Use this URL to cite or link to this record in EThOS: https://ethos.bl.uk/OrderDetails.do?uin=uk.bl.ethos.746169
Title: Orthographic practices in SMS text messaging as a case signifying diachronic change in linguistic and semiotic resources
Author: Shortis, T. F. J.
ISNI:       0000 0004 7230 2198
Awarding Body: UCL (University College London)
Current Institution: University College London (University of London)
Date of Award: 2016
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Abstract:
From 1998, SMS text messaging diffused in the UK from an innovation associated with a small minority, mainly adolescents, to a method of written communication practised routinely by people of all ages and social profiles. From its earliest use, and continuing to the time of writing in 2015, SMS texting has attracted strong evaluation in public sphere commentary, often focused on its spelling. This thesis presents analysis of SMS orthographic choice as practised by a sample of adolescents and young adults in England, with data collected between 2000 and 2012. A threelevel analytical framework attends to the textual evidence of SMS orthographic practices in situated use; respondents’ accounts of their choices of spelling in text messaging as a literacy practice; and the metadiscursive evaluation of text messaging spelling in situated interaction and in the public sphere. I present analysis of a variety of representations of SMS orthographic choice, including facsimile texts, electronic corpus data, questionnaire survey responses and transcripts of recorded interviews. This mixed methods empirical approach enables a cross-verified, longitudinal perspective on respondents’ practices, and on the wider significance of SMS orthographic choice, as expressed in private and public commentary. I argue that the spelling used in SMS exemplifies features, patterns, and behaviours, which are found in other forms of digitally-mediated interaction, and in previous and concurrent vernacular literacy practices. I present SMS text messaging as one of the intertextually-related forms of self-published written interaction which mark a diachronic shift towards re-regulated forms of orthographic convention, so disrupting attitudes to standard English spelling. I consider some implications represented by SMS spelling choice for the future of written conventions in standardised English, and for teaching and learning about spelling and literacy in formal educational settings.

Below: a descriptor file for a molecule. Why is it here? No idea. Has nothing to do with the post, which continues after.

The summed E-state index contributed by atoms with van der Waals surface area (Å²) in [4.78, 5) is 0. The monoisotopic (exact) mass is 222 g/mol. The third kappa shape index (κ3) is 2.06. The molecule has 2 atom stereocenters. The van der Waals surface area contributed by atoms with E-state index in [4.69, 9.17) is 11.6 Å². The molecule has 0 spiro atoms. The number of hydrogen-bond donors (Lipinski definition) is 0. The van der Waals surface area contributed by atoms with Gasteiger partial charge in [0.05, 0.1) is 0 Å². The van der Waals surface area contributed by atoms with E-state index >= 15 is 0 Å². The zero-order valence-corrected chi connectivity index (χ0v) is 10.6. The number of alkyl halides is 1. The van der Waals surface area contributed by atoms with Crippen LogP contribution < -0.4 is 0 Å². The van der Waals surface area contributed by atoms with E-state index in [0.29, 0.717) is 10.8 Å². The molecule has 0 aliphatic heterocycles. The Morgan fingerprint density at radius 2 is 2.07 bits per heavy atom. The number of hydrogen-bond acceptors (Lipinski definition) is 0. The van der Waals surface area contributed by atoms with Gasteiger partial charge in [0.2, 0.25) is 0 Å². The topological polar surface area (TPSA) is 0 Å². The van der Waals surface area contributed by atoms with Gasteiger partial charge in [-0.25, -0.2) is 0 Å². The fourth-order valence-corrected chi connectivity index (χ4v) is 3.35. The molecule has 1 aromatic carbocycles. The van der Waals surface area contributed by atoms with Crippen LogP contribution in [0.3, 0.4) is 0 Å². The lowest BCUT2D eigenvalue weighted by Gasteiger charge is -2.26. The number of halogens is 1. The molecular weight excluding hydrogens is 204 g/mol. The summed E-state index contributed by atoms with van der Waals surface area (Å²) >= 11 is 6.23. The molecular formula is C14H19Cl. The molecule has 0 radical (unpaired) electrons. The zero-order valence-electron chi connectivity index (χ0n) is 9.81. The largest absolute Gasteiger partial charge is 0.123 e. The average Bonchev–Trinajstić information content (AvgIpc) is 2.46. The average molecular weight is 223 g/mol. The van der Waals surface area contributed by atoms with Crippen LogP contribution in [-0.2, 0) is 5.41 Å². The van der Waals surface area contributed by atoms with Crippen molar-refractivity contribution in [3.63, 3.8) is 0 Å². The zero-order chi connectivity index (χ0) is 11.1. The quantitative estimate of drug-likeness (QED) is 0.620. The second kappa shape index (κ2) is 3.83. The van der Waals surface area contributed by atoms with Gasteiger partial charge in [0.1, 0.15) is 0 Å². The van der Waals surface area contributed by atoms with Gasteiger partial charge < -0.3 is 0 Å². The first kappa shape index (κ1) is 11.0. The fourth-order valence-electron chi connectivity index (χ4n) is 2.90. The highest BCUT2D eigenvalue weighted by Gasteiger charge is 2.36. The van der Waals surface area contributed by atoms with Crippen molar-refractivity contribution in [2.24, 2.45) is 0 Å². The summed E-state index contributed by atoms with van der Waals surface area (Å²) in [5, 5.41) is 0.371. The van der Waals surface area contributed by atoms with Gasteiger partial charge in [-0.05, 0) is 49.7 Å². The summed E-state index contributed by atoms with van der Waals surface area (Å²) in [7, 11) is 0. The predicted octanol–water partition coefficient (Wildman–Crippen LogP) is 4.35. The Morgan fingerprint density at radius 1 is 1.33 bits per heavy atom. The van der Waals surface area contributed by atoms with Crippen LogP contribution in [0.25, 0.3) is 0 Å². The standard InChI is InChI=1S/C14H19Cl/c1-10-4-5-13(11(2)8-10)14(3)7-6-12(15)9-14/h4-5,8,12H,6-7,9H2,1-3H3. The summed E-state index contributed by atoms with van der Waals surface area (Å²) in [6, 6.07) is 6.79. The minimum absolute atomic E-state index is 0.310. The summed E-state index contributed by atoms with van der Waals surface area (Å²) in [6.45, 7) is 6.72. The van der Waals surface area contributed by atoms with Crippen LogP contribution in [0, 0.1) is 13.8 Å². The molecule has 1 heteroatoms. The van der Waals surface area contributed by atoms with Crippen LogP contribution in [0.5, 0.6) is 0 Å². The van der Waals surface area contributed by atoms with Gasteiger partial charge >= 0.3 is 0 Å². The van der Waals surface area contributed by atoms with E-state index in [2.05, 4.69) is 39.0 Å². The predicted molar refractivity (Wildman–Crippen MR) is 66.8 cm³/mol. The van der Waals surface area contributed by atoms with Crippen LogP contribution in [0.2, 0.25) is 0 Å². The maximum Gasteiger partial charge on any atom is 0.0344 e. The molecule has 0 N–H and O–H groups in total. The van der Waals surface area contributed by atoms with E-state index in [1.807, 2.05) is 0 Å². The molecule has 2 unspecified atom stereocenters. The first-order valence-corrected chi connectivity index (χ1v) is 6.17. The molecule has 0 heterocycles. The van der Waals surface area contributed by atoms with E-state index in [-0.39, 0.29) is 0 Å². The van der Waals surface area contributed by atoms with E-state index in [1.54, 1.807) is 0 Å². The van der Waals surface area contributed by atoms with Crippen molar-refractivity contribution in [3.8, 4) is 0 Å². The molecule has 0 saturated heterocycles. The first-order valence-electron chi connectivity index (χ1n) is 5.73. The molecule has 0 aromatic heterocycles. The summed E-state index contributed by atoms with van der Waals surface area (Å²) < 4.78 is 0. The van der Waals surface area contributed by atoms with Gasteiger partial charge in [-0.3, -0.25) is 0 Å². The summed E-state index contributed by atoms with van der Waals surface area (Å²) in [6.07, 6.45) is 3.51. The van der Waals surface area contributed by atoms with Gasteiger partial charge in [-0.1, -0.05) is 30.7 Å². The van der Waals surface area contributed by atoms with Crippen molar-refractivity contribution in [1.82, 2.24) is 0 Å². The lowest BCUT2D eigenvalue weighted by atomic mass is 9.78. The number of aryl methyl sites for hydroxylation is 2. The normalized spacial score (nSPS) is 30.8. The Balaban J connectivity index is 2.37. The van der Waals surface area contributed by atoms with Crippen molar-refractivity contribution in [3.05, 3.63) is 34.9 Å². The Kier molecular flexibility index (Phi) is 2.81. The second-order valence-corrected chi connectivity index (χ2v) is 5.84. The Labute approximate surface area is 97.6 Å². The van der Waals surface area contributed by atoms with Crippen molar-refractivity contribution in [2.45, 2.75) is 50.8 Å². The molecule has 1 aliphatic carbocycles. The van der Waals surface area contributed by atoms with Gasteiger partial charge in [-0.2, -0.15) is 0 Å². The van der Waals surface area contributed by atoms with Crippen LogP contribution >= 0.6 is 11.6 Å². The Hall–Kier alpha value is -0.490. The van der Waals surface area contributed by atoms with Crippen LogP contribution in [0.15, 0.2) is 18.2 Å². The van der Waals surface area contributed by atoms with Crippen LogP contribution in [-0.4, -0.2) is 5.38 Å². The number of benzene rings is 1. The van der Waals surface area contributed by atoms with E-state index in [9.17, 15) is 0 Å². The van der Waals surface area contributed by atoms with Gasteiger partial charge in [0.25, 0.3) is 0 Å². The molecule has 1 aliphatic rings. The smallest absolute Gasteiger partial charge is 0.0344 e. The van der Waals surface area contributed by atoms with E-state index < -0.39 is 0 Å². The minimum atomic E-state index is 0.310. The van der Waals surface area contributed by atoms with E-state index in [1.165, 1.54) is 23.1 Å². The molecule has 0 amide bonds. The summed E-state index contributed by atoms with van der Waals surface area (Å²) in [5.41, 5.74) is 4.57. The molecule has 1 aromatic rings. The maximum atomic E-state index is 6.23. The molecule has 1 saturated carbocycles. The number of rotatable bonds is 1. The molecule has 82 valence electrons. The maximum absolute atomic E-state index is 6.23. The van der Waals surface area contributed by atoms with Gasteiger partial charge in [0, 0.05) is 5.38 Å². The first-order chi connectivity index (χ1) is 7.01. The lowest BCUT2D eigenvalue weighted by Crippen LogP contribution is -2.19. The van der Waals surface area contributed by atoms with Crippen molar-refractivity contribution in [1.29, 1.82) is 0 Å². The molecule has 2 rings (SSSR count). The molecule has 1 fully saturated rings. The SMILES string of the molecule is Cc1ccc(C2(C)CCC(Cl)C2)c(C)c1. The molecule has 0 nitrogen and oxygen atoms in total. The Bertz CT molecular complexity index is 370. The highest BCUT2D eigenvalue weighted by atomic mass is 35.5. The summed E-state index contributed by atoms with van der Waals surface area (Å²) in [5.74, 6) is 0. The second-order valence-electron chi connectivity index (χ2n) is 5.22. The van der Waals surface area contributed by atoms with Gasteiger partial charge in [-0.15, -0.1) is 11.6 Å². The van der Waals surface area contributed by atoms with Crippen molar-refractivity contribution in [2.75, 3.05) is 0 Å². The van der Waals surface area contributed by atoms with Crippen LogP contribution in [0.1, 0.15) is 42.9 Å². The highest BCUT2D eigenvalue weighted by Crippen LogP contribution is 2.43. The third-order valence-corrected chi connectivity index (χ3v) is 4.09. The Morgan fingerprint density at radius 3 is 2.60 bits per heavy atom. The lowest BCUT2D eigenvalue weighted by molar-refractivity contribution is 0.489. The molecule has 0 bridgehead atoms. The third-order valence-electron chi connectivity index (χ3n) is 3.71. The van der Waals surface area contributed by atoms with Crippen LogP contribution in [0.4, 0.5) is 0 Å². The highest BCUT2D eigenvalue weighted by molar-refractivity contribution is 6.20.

Supervisor: Jewitt, C. ; Kress, G. Sponsor: Not available
Qualification Name: Thesis (Ph.D.) Qualification Level: Doctoral
EThOS ID: uk.bl.ethos.746169  DOI: Not available
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